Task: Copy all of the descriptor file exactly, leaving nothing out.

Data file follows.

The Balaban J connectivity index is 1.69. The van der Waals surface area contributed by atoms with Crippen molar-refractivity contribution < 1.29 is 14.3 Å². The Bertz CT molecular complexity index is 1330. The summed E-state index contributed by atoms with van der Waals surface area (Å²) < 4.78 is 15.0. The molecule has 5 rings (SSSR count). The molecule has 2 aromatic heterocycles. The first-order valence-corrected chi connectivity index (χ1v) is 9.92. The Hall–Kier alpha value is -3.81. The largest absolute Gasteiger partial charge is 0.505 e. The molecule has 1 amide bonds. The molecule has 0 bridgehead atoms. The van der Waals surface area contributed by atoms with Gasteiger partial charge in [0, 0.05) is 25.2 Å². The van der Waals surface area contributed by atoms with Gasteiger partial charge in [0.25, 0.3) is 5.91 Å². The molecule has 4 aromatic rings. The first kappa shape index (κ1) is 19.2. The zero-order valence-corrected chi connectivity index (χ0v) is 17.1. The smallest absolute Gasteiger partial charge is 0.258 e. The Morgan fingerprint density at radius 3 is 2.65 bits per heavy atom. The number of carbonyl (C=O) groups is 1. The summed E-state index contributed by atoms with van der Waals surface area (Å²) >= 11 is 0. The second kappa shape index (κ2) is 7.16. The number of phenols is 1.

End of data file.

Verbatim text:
The Balaban J connectivity index is 1.69. The van der Waals surface area contributed by atoms with Crippen molar-refractivity contribution < 1.29 is 14.3 Å². The Bertz CT molecular complexity index is 1330. The summed E-state index contributed by atoms with van der Waals surface area (Å²) < 4.78 is 15.0. The molecule has 5 rings (SSSR count). The molecule has 2 aromatic heterocycles. The first-order valence-corrected chi connectivity index (χ1v) is 9.92. The Hall–Kier alpha value is -3.81. The largest absolute Gasteiger partial charge is 0.505 e. The molecule has 1 amide bonds. The molecule has 0 bridgehead atoms. The van der Waals surface area contributed by atoms with Gasteiger partial charge in [0, 0.05) is 25.2 Å². The van der Waals surface area contributed by atoms with Gasteiger partial charge in [0.25, 0.3) is 5.91 Å². The molecule has 4 aromatic rings. The first kappa shape index (κ1) is 19.2. The zero-order valence-corrected chi connectivity index (χ0v) is 17.1. The smallest absolute Gasteiger partial charge is 0.258 e. The Morgan fingerprint density at radius 3 is 2.65 bits per heavy atom. The number of carbonyl (C=O) groups is 1. The summed E-state index contributed by atoms with van der Waals surface area (Å²) >= 11 is 0. The second kappa shape index (κ2) is 7.16. The number of phenols is 1.